The players waiting to bat are safely located in the “dugout”, behind a cage wall and plexiglass. There were other groups at the screen baseball that were larger.  The extra players were out in a larger waiting area and at least one group was watching on a big screen TV, what was happening “on the field”
The area in the batting area in front of the cage has sensors all around that section.  After a ball makes contact the computer decides if the ball was hit hard enough for a single, double, triple, or even a homerun!
This was our only homerun of the evening and it tied up the game.  In this particular place the game was decided by giving each player one more “at bat”. In the end it was “Jae” from my team that saved our bacon and brought the game to an end.

There are various snacks available for purchase as well as drinks.  Although no one was hurt while we were playing, the screen baseball places have an assortment of safety equipment and an assortment of bats.  I would suggest using the safety equipment.  Safety First!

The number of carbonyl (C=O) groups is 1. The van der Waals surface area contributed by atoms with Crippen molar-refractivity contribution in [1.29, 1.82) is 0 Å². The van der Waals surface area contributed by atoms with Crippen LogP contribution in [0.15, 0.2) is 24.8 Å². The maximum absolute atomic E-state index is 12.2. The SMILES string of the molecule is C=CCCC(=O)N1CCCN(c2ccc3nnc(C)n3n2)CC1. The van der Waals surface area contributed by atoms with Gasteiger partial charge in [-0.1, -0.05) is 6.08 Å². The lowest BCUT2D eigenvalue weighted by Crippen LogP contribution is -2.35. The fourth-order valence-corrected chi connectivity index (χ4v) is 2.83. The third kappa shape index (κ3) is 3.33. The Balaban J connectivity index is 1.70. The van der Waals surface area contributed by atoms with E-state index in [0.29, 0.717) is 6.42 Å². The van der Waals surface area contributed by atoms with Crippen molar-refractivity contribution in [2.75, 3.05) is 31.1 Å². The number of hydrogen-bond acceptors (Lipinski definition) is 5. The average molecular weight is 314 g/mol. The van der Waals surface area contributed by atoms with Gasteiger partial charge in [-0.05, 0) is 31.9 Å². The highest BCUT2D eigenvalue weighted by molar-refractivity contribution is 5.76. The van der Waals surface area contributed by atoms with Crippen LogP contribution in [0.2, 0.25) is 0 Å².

So, if you are wanting to play baseball but can’t find enough players, locate a local screen baseball “park” near you and PLAY BALL!


Strike Zone Dongseongno

Real Yagoo-Zone Dongseongno (D Square building 3F)

Strike Zone Suseong lake 

Real Yagoo-Zone Sangin (5F)


Wednesday, September 21, 2016

Smart City,Daegu! - Leading City of Environment-Friendly Electric Vehicle Industry

Automobile production is one of the main industry in Daegu, occupying 21% of the Daegu industry. Daegu has set up several policies  to help regional companies to adapt to new industrial environment triggered by future automobiles that of Google or Tesla.
Moreover, Benefits for electric vehicle drives are provided by government, paying off half of the basic charging cost as well as giving discounts on highway tolls. From last May, Daegu also started to let electric vehicle drivers to use the toll roads—Beoman-ro and Apsan Tunnel—in the city for free, and 50% discount on public parking lot will be offered to the drivers.